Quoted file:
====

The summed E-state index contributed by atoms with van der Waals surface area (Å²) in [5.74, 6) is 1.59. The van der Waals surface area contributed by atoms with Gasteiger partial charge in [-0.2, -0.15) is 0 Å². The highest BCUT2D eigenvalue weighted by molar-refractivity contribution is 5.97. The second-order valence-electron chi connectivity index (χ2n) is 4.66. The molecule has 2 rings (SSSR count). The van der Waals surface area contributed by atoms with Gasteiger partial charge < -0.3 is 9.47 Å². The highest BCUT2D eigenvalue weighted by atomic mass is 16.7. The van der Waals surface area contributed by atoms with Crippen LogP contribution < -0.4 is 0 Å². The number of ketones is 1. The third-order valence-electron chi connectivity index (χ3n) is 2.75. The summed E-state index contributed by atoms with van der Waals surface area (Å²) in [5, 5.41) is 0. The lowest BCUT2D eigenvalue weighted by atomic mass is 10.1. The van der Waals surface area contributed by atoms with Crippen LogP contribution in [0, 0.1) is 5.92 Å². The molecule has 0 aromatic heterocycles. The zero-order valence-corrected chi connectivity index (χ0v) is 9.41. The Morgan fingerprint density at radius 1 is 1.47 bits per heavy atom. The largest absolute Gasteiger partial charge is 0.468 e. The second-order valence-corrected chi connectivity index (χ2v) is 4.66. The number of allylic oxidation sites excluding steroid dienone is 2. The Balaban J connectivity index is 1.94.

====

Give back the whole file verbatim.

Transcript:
The summed E-state index contributed by atoms with van der Waals surface area (Å²) in [5.74, 6) is 1.59. The van der Waals surface area contributed by atoms with Gasteiger partial charge in [-0.2, -0.15) is 0 Å². The highest BCUT2D eigenvalue weighted by molar-refractivity contribution is 5.97. The second-order valence-electron chi connectivity index (χ2n) is 4.66. The molecule has 2 rings (SSSR count). The van der Waals surface area contributed by atoms with Gasteiger partial charge < -0.3 is 9.47 Å². The highest BCUT2D eigenvalue weighted by atomic mass is 16.7. The van der Waals surface area contributed by atoms with Crippen LogP contribution < -0.4 is 0 Å². The number of ketones is 1. The third-order valence-electron chi connectivity index (χ3n) is 2.75. The summed E-state index contributed by atoms with van der Waals surface area (Å²) in [5, 5.41) is 0. The lowest BCUT2D eigenvalue weighted by atomic mass is 10.1. The van der Waals surface area contributed by atoms with Crippen LogP contribution in [0, 0.1) is 5.92 Å². The molecule has 0 aromatic heterocycles. The zero-order valence-corrected chi connectivity index (χ0v) is 9.41. The Morgan fingerprint density at radius 1 is 1.47 bits per heavy atom. The largest absolute Gasteiger partial charge is 0.468 e. The second-order valence-corrected chi connectivity index (χ2v) is 4.66. The number of allylic oxidation sites excluding steroid dienone is 2. The Balaban J connectivity index is 1.94.